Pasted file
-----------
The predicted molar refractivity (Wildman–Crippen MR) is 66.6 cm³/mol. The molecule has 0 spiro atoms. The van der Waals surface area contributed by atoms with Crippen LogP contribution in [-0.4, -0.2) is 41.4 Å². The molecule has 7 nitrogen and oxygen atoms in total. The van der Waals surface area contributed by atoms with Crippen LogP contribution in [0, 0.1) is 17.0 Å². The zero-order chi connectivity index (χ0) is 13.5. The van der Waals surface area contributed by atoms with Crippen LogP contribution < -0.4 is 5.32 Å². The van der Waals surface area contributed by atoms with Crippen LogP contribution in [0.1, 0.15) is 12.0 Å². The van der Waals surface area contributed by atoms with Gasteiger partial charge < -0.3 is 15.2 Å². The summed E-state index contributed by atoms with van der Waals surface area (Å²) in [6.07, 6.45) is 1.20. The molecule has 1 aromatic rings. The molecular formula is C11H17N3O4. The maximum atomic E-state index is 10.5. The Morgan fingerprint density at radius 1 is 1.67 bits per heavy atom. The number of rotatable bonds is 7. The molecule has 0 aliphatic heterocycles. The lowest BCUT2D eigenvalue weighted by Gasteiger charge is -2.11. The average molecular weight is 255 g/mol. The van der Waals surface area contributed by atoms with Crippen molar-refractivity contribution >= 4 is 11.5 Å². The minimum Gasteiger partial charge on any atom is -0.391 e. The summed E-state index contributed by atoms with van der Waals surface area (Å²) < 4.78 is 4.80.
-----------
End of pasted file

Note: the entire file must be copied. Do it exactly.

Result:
The predicted molar refractivity (Wildman–Crippen MR) is 66.6 cm³/mol. The molecule has 0 spiro atoms. The van der Waals surface area contributed by atoms with Crippen LogP contribution in [-0.4, -0.2) is 41.4 Å². The molecule has 7 nitrogen and oxygen atoms in total. The van der Waals surface area contributed by atoms with Crippen LogP contribution in [0, 0.1) is 17.0 Å². The zero-order chi connectivity index (χ0) is 13.5. The van der Waals surface area contributed by atoms with Crippen LogP contribution < -0.4 is 5.32 Å². The van der Waals surface area contributed by atoms with Crippen LogP contribution in [0.1, 0.15) is 12.0 Å². The van der Waals surface area contributed by atoms with Gasteiger partial charge < -0.3 is 15.2 Å². The summed E-state index contributed by atoms with van der Waals surface area (Å²) in [6.07, 6.45) is 1.20. The molecule has 1 aromatic rings. The molecular formula is C11H17N3O4. The maximum atomic E-state index is 10.5. The Morgan fingerprint density at radius 1 is 1.67 bits per heavy atom. The number of rotatable bonds is 7. The molecule has 0 aliphatic heterocycles. The lowest BCUT2D eigenvalue weighted by Gasteiger charge is -2.11. The average molecular weight is 255 g/mol. The van der Waals surface area contributed by atoms with Crippen molar-refractivity contribution >= 4 is 11.5 Å². The minimum Gasteiger partial charge on any atom is -0.391 e. The summed E-state index contributed by atoms with van der Waals surface area (Å²) < 4.78 is 4.80.